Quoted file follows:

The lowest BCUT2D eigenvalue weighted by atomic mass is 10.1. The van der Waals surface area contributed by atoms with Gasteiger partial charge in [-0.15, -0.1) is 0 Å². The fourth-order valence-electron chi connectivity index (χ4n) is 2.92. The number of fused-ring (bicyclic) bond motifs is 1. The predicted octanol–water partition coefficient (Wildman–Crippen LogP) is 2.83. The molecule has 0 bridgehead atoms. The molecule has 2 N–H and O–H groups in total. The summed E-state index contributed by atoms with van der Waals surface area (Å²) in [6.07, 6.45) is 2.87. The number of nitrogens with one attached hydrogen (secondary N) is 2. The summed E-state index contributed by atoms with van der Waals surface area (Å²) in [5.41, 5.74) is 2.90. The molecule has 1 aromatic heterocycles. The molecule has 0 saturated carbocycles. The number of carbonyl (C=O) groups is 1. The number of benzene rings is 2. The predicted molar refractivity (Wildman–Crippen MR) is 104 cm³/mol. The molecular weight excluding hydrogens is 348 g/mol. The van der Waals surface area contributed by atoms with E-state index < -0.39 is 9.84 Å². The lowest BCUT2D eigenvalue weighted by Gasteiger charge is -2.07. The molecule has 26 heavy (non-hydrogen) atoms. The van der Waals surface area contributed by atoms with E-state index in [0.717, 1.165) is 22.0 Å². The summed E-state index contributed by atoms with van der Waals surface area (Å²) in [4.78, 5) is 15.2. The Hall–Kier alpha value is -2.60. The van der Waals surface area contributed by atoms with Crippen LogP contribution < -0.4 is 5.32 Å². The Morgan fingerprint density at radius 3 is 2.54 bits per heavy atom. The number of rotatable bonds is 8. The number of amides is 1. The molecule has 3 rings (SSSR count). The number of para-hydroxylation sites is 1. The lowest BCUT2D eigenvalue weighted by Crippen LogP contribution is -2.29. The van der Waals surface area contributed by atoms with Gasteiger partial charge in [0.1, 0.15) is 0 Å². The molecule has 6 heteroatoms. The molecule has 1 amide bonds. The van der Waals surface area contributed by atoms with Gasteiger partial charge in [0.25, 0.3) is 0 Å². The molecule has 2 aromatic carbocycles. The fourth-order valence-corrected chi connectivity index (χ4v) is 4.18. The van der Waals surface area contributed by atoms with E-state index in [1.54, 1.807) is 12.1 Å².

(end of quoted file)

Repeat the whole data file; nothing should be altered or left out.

The lowest BCUT2D eigenvalue weighted by atomic mass is 10.1. The van der Waals surface area contributed by atoms with Gasteiger partial charge in [-0.15, -0.1) is 0 Å². The fourth-order valence-electron chi connectivity index (χ4n) is 2.92. The number of fused-ring (bicyclic) bond motifs is 1. The predicted octanol–water partition coefficient (Wildman–Crippen LogP) is 2.83. The molecule has 0 bridgehead atoms. The molecule has 2 N–H and O–H groups in total. The summed E-state index contributed by atoms with van der Waals surface area (Å²) in [6.07, 6.45) is 2.87. The number of nitrogens with one attached hydrogen (secondary N) is 2. The summed E-state index contributed by atoms with van der Waals surface area (Å²) in [5.41, 5.74) is 2.90. The molecule has 1 aromatic heterocycles. The molecule has 0 saturated carbocycles. The number of carbonyl (C=O) groups is 1. The number of benzene rings is 2. The predicted molar refractivity (Wildman–Crippen MR) is 104 cm³/mol. The molecular weight excluding hydrogens is 348 g/mol. The van der Waals surface area contributed by atoms with E-state index < -0.39 is 9.84 Å². The lowest BCUT2D eigenvalue weighted by Gasteiger charge is -2.07. The molecule has 26 heavy (non-hydrogen) atoms. The van der Waals surface area contributed by atoms with E-state index in [0.717, 1.165) is 22.0 Å². The summed E-state index contributed by atoms with van der Waals surface area (Å²) in [4.78, 5) is 15.2. The Hall–Kier alpha value is -2.60. The van der Waals surface area contributed by atoms with Crippen LogP contribution < -0.4 is 5.32 Å². The Morgan fingerprint density at radius 3 is 2.54 bits per heavy atom. The number of rotatable bonds is 8. The number of amides is 1. The molecule has 3 rings (SSSR count). The number of para-hydroxylation sites is 1. The lowest BCUT2D eigenvalue weighted by Crippen LogP contribution is -2.29. The van der Waals surface area contributed by atoms with Gasteiger partial charge in [0.1, 0.15) is 0 Å². The molecule has 6 heteroatoms. The molecule has 1 amide bonds. The van der Waals surface area contributed by atoms with Gasteiger partial charge in [0.25, 0.3) is 0 Å². The molecule has 2 aromatic carbocycles. The fourth-order valence-corrected chi connectivity index (χ4v) is 4.18. The van der Waals surface area contributed by atoms with E-state index in [1.54, 1.807) is 12.1 Å².